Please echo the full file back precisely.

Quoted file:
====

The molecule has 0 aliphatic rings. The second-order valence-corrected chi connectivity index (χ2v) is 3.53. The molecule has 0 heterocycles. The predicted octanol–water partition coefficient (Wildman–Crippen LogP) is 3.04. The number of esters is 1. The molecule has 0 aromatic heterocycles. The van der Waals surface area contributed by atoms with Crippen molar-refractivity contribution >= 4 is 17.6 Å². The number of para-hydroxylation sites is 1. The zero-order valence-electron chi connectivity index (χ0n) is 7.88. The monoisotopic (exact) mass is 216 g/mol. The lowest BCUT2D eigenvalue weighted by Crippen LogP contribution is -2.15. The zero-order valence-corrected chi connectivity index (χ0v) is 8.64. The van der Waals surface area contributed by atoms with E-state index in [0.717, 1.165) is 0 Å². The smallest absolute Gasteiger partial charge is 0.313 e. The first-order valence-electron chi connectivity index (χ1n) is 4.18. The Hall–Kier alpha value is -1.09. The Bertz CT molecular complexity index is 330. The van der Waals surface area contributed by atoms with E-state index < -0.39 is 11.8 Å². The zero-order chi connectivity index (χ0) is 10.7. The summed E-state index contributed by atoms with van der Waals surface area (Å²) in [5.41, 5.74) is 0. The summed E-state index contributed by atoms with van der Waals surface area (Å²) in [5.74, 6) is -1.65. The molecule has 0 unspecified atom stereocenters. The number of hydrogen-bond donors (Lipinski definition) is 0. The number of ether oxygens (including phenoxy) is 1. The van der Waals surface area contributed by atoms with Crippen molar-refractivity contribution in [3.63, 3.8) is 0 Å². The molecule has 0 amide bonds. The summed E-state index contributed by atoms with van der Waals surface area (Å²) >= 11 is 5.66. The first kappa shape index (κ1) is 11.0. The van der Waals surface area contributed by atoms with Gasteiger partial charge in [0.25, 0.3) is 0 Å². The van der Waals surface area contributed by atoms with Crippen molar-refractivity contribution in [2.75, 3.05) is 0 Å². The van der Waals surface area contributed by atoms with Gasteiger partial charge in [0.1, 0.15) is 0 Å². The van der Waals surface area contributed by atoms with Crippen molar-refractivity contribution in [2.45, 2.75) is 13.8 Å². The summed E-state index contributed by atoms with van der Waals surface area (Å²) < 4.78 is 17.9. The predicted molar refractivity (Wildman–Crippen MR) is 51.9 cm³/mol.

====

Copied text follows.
The molecule has 0 aliphatic rings. The second-order valence-corrected chi connectivity index (χ2v) is 3.53. The molecule has 0 heterocycles. The predicted octanol–water partition coefficient (Wildman–Crippen LogP) is 3.04. The number of esters is 1. The molecule has 0 aromatic heterocycles. The van der Waals surface area contributed by atoms with Crippen molar-refractivity contribution >= 4 is 17.6 Å². The number of para-hydroxylation sites is 1. The zero-order valence-electron chi connectivity index (χ0n) is 7.88. The monoisotopic (exact) mass is 216 g/mol. The lowest BCUT2D eigenvalue weighted by Crippen LogP contribution is -2.15. The zero-order valence-corrected chi connectivity index (χ0v) is 8.64. The van der Waals surface area contributed by atoms with E-state index in [0.717, 1.165) is 0 Å². The smallest absolute Gasteiger partial charge is 0.313 e. The first-order valence-electron chi connectivity index (χ1n) is 4.18. The Hall–Kier alpha value is -1.09. The Bertz CT molecular complexity index is 330. The van der Waals surface area contributed by atoms with E-state index < -0.39 is 11.8 Å². The zero-order chi connectivity index (χ0) is 10.7. The summed E-state index contributed by atoms with van der Waals surface area (Å²) in [5.41, 5.74) is 0. The summed E-state index contributed by atoms with van der Waals surface area (Å²) in [5.74, 6) is -1.65. The molecule has 0 unspecified atom stereocenters. The number of hydrogen-bond donors (Lipinski definition) is 0. The number of ether oxygens (including phenoxy) is 1. The van der Waals surface area contributed by atoms with Crippen molar-refractivity contribution in [3.63, 3.8) is 0 Å². The molecule has 0 amide bonds. The summed E-state index contributed by atoms with van der Waals surface area (Å²) >= 11 is 5.66. The first kappa shape index (κ1) is 11.0. The van der Waals surface area contributed by atoms with Gasteiger partial charge in [0.25, 0.3) is 0 Å². The van der Waals surface area contributed by atoms with Crippen molar-refractivity contribution in [2.75, 3.05) is 0 Å². The van der Waals surface area contributed by atoms with Gasteiger partial charge in [0.1, 0.15) is 0 Å². The van der Waals surface area contributed by atoms with Crippen molar-refractivity contribution in [2.45, 2.75) is 13.8 Å². The summed E-state index contributed by atoms with van der Waals surface area (Å²) < 4.78 is 17.9. The predicted molar refractivity (Wildman–Crippen MR) is 51.9 cm³/mol.